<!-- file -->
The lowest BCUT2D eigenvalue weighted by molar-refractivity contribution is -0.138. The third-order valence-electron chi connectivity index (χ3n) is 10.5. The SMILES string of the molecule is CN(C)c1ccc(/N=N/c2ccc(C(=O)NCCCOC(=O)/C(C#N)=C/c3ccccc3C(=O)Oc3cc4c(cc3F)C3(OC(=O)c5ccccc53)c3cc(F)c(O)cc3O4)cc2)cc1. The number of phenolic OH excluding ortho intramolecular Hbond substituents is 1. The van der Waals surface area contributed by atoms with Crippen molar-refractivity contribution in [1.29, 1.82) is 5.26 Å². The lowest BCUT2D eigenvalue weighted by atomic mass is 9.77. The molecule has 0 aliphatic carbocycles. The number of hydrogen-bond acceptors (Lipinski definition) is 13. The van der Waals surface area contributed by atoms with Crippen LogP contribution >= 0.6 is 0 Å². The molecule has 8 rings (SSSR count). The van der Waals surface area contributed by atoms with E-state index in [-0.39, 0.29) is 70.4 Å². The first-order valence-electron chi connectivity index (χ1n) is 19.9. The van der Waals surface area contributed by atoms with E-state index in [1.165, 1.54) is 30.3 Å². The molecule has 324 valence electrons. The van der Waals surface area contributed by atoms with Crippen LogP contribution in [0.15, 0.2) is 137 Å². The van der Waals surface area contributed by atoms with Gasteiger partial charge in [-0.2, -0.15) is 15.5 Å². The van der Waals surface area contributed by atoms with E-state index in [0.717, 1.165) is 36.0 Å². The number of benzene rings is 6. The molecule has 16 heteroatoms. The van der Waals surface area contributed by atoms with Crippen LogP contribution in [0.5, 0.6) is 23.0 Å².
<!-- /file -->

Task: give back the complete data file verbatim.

The lowest BCUT2D eigenvalue weighted by molar-refractivity contribution is -0.138. The third-order valence-electron chi connectivity index (χ3n) is 10.5. The SMILES string of the molecule is CN(C)c1ccc(/N=N/c2ccc(C(=O)NCCCOC(=O)/C(C#N)=C/c3ccccc3C(=O)Oc3cc4c(cc3F)C3(OC(=O)c5ccccc53)c3cc(F)c(O)cc3O4)cc2)cc1. The number of phenolic OH excluding ortho intramolecular Hbond substituents is 1. The van der Waals surface area contributed by atoms with Crippen molar-refractivity contribution in [1.29, 1.82) is 5.26 Å². The lowest BCUT2D eigenvalue weighted by atomic mass is 9.77. The molecule has 0 aliphatic carbocycles. The number of hydrogen-bond acceptors (Lipinski definition) is 13. The van der Waals surface area contributed by atoms with Crippen LogP contribution >= 0.6 is 0 Å². The molecule has 8 rings (SSSR count). The van der Waals surface area contributed by atoms with E-state index in [-0.39, 0.29) is 70.4 Å². The first-order valence-electron chi connectivity index (χ1n) is 19.9. The van der Waals surface area contributed by atoms with E-state index in [1.165, 1.54) is 30.3 Å². The molecule has 324 valence electrons. The van der Waals surface area contributed by atoms with Crippen LogP contribution in [0.15, 0.2) is 137 Å². The van der Waals surface area contributed by atoms with Gasteiger partial charge in [-0.2, -0.15) is 15.5 Å². The van der Waals surface area contributed by atoms with E-state index in [0.717, 1.165) is 36.0 Å². The number of benzene rings is 6. The molecule has 16 heteroatoms. The van der Waals surface area contributed by atoms with Crippen LogP contribution in [0.5, 0.6) is 23.0 Å².